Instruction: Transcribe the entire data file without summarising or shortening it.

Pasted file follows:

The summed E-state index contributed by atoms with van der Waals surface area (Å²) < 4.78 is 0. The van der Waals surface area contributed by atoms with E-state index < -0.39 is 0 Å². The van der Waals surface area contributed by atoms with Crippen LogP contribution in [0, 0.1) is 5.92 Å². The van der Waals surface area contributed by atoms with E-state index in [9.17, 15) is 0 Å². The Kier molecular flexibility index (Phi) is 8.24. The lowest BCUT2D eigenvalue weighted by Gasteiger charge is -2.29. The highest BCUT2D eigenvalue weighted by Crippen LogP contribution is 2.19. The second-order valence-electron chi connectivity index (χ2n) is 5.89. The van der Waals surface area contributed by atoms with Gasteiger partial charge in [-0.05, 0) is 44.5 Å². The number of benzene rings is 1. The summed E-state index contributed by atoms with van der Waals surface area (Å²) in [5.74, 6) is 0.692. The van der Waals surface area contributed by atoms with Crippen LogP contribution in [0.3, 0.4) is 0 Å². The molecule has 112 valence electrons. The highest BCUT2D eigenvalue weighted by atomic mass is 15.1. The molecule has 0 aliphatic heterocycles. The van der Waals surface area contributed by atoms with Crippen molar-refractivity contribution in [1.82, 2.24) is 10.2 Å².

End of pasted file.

The summed E-state index contributed by atoms with van der Waals surface area (Å²) < 4.78 is 0. The van der Waals surface area contributed by atoms with E-state index < -0.39 is 0 Å². The van der Waals surface area contributed by atoms with Crippen LogP contribution in [0, 0.1) is 5.92 Å². The van der Waals surface area contributed by atoms with E-state index in [9.17, 15) is 0 Å². The Kier molecular flexibility index (Phi) is 8.24. The lowest BCUT2D eigenvalue weighted by Gasteiger charge is -2.29. The highest BCUT2D eigenvalue weighted by Crippen LogP contribution is 2.19. The second-order valence-electron chi connectivity index (χ2n) is 5.89. The van der Waals surface area contributed by atoms with Gasteiger partial charge in [-0.05, 0) is 44.5 Å². The number of benzene rings is 1. The summed E-state index contributed by atoms with van der Waals surface area (Å²) in [5.74, 6) is 0.692. The van der Waals surface area contributed by atoms with Crippen LogP contribution in [0.3, 0.4) is 0 Å². The molecule has 112 valence electrons. The highest BCUT2D eigenvalue weighted by atomic mass is 15.1. The molecule has 0 aliphatic heterocycles. The van der Waals surface area contributed by atoms with Crippen molar-refractivity contribution in [1.82, 2.24) is 10.2 Å².